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Cooperation on Climate Change under Economic Linkages: How the Inclusion of Macroeconomic Effects Affects Stability of a Global Climate Coalition

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Game-theoretic models of international cooperation on climate change come to very different results regarding the stability of the grand coalition of all countries, depending on the stability concept used. In particular, the core-stability concept produces an encouraging result that does not seem to be supported by reality. We extend the game-theoretic model based on this concept by introducing macroeconomic effects of emission reduction measures in multiple countries. The computable general equilibrium model DART and damage functions from the RICE model are used to quantify the theoretical model. Contrary to the classical model, we find that, under damages in the IPCC range, the core of the resulting cooperative game is empty and no stable global agreement exists. This is mainly due to fossil fuel exporting countries, which are negatively affected by lower fossil fuel prices resulting from emission reduction measures.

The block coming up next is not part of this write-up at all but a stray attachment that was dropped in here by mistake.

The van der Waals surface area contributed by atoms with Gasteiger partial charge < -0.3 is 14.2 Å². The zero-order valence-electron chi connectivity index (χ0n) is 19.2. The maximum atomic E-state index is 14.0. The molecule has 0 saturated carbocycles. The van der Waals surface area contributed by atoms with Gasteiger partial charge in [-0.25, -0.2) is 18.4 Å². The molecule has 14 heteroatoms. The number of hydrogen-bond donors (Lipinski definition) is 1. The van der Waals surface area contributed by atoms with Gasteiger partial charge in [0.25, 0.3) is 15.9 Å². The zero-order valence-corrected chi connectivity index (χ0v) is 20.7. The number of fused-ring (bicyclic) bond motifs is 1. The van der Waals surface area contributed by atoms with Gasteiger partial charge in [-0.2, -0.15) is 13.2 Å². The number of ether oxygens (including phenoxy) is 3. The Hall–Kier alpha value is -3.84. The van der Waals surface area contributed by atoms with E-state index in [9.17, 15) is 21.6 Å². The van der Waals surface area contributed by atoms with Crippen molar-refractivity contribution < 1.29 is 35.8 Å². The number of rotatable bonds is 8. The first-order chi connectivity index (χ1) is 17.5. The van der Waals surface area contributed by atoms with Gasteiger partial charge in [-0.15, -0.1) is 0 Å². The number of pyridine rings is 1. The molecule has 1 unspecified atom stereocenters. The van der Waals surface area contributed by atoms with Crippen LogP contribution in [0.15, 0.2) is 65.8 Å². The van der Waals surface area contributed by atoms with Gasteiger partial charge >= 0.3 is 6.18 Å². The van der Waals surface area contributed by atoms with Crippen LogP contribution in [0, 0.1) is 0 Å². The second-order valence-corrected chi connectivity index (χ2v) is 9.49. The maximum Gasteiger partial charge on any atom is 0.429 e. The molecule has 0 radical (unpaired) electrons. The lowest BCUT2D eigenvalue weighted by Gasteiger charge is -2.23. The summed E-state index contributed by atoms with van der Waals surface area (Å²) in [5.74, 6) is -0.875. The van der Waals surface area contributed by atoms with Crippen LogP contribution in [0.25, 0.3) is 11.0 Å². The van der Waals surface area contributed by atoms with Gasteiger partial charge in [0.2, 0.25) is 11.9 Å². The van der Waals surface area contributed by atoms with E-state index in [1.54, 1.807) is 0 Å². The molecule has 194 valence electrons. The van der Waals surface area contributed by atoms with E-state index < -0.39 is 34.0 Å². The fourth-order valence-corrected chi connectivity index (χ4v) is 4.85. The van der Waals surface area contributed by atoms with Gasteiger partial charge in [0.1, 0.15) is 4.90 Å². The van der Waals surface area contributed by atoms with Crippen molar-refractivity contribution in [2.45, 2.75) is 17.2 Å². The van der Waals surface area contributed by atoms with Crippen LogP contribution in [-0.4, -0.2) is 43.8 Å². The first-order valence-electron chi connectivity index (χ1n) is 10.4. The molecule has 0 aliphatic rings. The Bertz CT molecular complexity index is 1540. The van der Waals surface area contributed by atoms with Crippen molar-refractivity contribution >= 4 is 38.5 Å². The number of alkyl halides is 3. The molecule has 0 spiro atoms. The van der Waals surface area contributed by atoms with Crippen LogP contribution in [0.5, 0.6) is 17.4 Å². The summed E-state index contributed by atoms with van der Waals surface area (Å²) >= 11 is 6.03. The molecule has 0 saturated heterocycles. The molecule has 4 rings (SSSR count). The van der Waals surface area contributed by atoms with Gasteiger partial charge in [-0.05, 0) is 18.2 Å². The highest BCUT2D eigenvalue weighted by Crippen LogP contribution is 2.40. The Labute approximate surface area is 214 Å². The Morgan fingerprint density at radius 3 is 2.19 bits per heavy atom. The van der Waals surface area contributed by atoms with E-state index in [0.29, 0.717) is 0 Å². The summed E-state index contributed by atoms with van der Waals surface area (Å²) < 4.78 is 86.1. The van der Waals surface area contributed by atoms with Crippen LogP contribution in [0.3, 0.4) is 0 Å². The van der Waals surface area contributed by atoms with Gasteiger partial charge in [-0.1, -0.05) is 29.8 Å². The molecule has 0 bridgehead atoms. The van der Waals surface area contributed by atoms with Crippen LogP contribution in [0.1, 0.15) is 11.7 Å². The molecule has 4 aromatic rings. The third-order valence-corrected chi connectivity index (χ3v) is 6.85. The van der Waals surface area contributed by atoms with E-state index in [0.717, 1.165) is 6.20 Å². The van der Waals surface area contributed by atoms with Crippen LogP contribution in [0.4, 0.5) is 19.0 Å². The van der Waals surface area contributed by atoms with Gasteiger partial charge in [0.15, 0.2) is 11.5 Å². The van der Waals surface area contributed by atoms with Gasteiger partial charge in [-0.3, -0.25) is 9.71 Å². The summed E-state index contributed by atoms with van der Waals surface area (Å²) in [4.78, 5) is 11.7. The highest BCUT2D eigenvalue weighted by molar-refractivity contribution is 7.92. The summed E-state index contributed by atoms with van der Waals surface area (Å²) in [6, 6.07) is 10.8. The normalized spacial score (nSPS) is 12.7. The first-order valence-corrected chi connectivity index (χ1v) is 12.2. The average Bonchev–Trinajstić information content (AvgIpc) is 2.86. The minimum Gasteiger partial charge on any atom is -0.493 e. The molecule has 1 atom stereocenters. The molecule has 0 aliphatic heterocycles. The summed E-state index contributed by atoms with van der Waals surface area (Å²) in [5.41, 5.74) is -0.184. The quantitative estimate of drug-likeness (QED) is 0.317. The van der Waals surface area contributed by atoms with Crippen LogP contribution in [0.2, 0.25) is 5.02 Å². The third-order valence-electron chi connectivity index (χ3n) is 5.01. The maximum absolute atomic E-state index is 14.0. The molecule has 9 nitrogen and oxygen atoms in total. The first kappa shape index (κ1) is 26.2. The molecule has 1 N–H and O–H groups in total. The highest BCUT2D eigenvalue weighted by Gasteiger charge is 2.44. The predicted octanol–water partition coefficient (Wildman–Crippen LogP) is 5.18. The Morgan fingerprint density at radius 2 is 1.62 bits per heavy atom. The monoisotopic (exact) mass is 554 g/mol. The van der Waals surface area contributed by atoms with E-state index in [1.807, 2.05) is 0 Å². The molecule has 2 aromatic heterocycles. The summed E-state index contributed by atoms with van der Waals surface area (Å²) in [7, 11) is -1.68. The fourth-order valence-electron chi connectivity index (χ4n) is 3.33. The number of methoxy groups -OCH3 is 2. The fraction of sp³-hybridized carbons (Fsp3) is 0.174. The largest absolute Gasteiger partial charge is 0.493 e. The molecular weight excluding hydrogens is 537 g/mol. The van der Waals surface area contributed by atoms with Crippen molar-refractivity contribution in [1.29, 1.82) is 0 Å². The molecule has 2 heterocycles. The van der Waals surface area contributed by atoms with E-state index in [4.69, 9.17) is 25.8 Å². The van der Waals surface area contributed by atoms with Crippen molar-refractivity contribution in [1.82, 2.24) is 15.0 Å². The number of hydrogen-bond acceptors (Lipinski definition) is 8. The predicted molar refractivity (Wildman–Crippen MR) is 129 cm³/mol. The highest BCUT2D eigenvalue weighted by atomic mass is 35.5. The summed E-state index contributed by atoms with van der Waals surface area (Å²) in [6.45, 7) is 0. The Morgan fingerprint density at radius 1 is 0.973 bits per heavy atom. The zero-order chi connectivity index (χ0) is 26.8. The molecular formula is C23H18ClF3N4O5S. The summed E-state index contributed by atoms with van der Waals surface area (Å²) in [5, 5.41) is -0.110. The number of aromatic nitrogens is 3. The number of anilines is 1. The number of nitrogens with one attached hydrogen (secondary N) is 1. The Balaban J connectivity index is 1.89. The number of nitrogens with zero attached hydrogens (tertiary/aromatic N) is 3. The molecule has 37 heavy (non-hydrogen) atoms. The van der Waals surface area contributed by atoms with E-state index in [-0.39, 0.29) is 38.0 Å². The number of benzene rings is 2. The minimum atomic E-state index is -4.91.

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Energy Specializations: Energy and the Environment; Energy Modeling; Energy and the Environment – Other

JEL Codes: Q54: Climate; Natural Disasters and Their Management; Global Warming, Q31: Nonrenewable Resources and Conservation: Demand and Supply; Prices, Q35: Hydrocarbon Resources, C72: Noncooperative Games, C70: Game Theory and Bargaining Theory: General

Keywords: Game theory, Cooperation, Climate change, Core, Stability, Macroeconomic effects

DOI: 10.5547/01956574.38.4.jker

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Published in Volume 38, Number 4 of the bi-monthly journal of the IAEE's Energy Economics Education Foundation.


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